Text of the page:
Randle, Thomas Scott


October 17, 1842 - January 23, 1919
Death has again invaded the ranks of our sacred brotherhood and smitten one of our honored veterans. A brother beloved has gone.
“Friend after friend departs;
Who hath not lost a friend?
There is no union here of hearts,
That finds hot here an end.”
Brother Thomas Scott Randle was born in Natchez, Miss., October 17, 1842. His father, Rev. Richmond Randle, was a member of the Mississippi Annual Conference at the time, and afterward became a charter member of the Louisiana Conference. His mother, Mary A. (Scott) Randle was a very devout woman. It could only be expected that from such a Christian atmosphere a boy would be good while young and would become religious early in life. Such was the case with Brother Randle. He made a definite decision and joined the church at thirteen years of age, but did not experience conversion until eighteen years old. He was then a soldier in the Confederate Army. The experience came to him while be was praying by a pine tree, and he ever after that had a definite Christian experience.
The following tribute by his twin, and only brother, Rev. Robert Randle, is a worthy testimonial to his Christian integrity, and steadfastness, as well as to his efficiency in the ministry. His brother says:
“He was a Christian from childhood. He professed faith in Christ and joined the Methodist Episcopal Church, South, at the close of his thirteenth year, and through school, in the army, at home and in a ministry of 48 years, he continued a faithful, consistent Christian; among friends, strangers, or enemies, he remained steadfast. He was brave citizen, soldier and Christian. He was as pure a man as I have ever seen, at home, at school or in the army. I never heard or saw an unchaste, mean or low word or sot from him. He was a good and an efficient preacher, at times strong and eloquent.”
Brother Randle wan admitted on trial In the Louisiana Conference In 1878 and served the following charges: 1874, Floyd; 1875-76, Lind Grove, now Bonita; was ordained Deacon and admitted into full connection, 1875; 1877, Rayville; ordained Elder, 1877; 1878-79, Winnsboro; 1880. Mooringsport; 1881, Oak Ridge; 1882, Plaquemine mid Gross Tote; 1883-84, Vermillionville, now Lafayette; 1886, Pleasant Hill; 1888, Lind Grove; 1887-88-89, Oak Ridge; 1890, Lake Providence; 1891-92-93, Opelousas; 1394-95, Lafayette and Rayne; 1896 to 1899, inclusive, superannuated; 1900-01, Wesley circuit; 1902, Zwolle; 1903. Fort Jessup and Many; 1904-05, Pleasant Hill; 1906-07, Eros; 1903, Lanesville, now Sibley; 1909-10-11, Gilbert; superannuated 1911 and retained that relation until his death.
He was married to Miss Sallie Ross, daughter of Major E. W. K. Ross, Bastrop), La., August 6, 1867. They had born to them eight children. Three of the children and his faithful wife are left to mourn his loss; Brother Handle was a consecrated, sweet spirited man. His life In his own home, as well as everywhere else, was as nearly above reproach an any one 1 have ever known, Brother Handle was not only a good preacher, he wag also a good revivalist. Alter his father’s death it is said his mother prayed daily that God would lay his hand upon her two boys, call them into the ministry and endue them with the Holy Spirit take up the work of their father. They both believed teat in answer to their mother’s prayers they were divinely called.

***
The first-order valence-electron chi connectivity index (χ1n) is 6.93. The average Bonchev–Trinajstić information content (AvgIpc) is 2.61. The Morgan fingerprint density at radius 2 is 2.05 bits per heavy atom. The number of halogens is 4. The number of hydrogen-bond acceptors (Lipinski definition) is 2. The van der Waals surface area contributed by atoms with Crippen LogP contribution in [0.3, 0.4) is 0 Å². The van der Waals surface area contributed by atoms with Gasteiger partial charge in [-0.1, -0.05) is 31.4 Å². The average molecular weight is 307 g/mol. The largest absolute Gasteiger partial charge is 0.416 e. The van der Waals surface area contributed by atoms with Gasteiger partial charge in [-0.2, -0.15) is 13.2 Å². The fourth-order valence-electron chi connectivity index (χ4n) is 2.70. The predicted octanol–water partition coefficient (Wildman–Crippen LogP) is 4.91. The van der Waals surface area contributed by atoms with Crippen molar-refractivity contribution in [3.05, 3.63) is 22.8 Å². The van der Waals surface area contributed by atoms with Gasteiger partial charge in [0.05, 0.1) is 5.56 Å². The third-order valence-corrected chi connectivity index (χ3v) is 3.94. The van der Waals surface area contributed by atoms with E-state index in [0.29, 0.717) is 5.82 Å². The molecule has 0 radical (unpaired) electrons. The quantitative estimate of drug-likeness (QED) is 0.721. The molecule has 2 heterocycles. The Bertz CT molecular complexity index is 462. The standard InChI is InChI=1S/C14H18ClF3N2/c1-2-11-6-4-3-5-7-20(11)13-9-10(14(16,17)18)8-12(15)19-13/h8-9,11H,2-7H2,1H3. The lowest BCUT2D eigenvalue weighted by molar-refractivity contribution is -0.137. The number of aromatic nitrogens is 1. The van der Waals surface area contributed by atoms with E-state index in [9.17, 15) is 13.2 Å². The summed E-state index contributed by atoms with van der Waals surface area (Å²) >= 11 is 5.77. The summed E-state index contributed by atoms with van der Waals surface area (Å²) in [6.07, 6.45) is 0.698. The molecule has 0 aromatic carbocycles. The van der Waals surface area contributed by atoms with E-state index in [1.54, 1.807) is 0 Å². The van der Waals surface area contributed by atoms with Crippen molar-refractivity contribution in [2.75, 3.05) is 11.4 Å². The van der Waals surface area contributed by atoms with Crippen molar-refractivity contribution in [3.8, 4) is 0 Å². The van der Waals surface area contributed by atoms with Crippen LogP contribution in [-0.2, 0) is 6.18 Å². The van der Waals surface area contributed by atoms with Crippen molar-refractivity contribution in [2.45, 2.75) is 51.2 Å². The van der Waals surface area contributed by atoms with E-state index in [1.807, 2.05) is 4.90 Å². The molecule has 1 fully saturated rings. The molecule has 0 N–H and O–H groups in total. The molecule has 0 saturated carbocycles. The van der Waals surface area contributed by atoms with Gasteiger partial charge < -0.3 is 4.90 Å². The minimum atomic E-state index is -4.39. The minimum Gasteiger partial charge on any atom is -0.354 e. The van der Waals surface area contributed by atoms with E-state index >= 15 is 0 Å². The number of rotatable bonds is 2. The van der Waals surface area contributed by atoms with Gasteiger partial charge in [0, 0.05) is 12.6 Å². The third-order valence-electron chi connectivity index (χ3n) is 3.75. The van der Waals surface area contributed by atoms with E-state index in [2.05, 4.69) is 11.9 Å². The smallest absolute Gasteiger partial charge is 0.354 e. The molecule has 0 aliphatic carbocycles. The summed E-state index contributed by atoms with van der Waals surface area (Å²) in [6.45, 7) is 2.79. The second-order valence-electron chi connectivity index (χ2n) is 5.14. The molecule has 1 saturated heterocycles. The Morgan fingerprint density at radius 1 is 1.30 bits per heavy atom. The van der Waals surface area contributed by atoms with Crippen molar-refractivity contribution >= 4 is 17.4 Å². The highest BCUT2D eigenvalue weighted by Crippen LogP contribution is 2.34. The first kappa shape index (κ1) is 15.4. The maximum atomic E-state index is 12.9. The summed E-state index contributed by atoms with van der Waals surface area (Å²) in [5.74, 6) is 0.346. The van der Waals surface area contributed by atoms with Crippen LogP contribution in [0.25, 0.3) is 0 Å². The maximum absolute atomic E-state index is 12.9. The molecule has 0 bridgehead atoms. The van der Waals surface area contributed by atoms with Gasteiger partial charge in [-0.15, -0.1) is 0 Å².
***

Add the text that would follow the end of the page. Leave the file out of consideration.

He preached the great truths of the Gospel with such fervor and such loud tone of voles that be might truly, as were the Sons of Zebedee, have been called a “son of thunder” His preaching was effectual and many were brought into the Kingdom through his ministry. It is said that the hardest duty we have, is not to do but to suffer. God’s will or to be patient in time of suffering. Brother Randle seemed to have this grace and self-control. He was a sufferer a long time before he went away, but he leaned upon the “Everlasting Arms” and was sustained unto the end.
John Wesley said, “Methodist die well: and truly they do when they live well by faith. Rundle was no exception. He often said I have hope in “Jesus Christ my Savior.” Is it any wonder his death was triumphant? Sister Randle reports that two days before his death when they thought the end was at hand, she said: “Papa the old ship has come and Jesus is the captain and our departed children are on it to accompany you home.” you home.” He said: “Yes the ship has come with flags all unfurled.”
His last words were words to his son, expressing the hope that be a blessing to the world. He gently “fell on sleep” In Yoakum, Texas, January 23, 1919, leaving this message: “God bless all the dear brethren and friends in Louisiana and Texas. Tell them I wanted to be with them once more; but I will be the roll call up yonder. Thank them for being so kind to us,”
May his mantle fall on his sons and his memory be a benediction to all.
“Soldier of Christ well done!
Praise be thy new employ:
And while eternal ages run,
Rest in thy Savior’s joy.”
Source: Journal Louisiana Conference of the Methodist Episcopal Church, South, 1919, pages 59-60, by. A. S. J. Neill.

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